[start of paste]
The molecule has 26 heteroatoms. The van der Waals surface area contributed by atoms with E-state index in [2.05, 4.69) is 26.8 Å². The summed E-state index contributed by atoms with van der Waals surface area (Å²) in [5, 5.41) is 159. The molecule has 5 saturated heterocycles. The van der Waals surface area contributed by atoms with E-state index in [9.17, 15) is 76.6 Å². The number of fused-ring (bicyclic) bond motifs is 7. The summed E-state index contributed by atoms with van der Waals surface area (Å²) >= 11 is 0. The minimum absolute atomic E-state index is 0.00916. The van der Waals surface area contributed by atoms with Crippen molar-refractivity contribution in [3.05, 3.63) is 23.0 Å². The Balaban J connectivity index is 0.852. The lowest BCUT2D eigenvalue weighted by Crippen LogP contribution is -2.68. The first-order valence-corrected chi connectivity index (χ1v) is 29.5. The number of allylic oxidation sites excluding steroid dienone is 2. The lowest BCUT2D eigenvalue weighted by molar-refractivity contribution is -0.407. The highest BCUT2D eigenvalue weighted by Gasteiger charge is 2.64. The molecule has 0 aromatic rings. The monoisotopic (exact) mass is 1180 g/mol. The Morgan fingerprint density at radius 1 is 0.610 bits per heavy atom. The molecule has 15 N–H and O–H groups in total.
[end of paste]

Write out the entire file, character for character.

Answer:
The molecule has 26 heteroatoms. The van der Waals surface area contributed by atoms with E-state index in [2.05, 4.69) is 26.8 Å². The summed E-state index contributed by atoms with van der Waals surface area (Å²) in [5, 5.41) is 159. The molecule has 5 saturated heterocycles. The van der Waals surface area contributed by atoms with E-state index in [9.17, 15) is 76.6 Å². The number of fused-ring (bicyclic) bond motifs is 7. The summed E-state index contributed by atoms with van der Waals surface area (Å²) >= 11 is 0. The minimum absolute atomic E-state index is 0.00916. The van der Waals surface area contributed by atoms with Crippen molar-refractivity contribution in [3.05, 3.63) is 23.0 Å². The Balaban J connectivity index is 0.852. The lowest BCUT2D eigenvalue weighted by Crippen LogP contribution is -2.68. The first-order valence-corrected chi connectivity index (χ1v) is 29.5. The number of allylic oxidation sites excluding steroid dienone is 2. The lowest BCUT2D eigenvalue weighted by molar-refractivity contribution is -0.407. The highest BCUT2D eigenvalue weighted by Gasteiger charge is 2.64. The molecule has 0 aromatic rings. The monoisotopic (exact) mass is 1180 g/mol. The Morgan fingerprint density at radius 1 is 0.610 bits per heavy atom. The molecule has 15 N–H and O–H groups in total.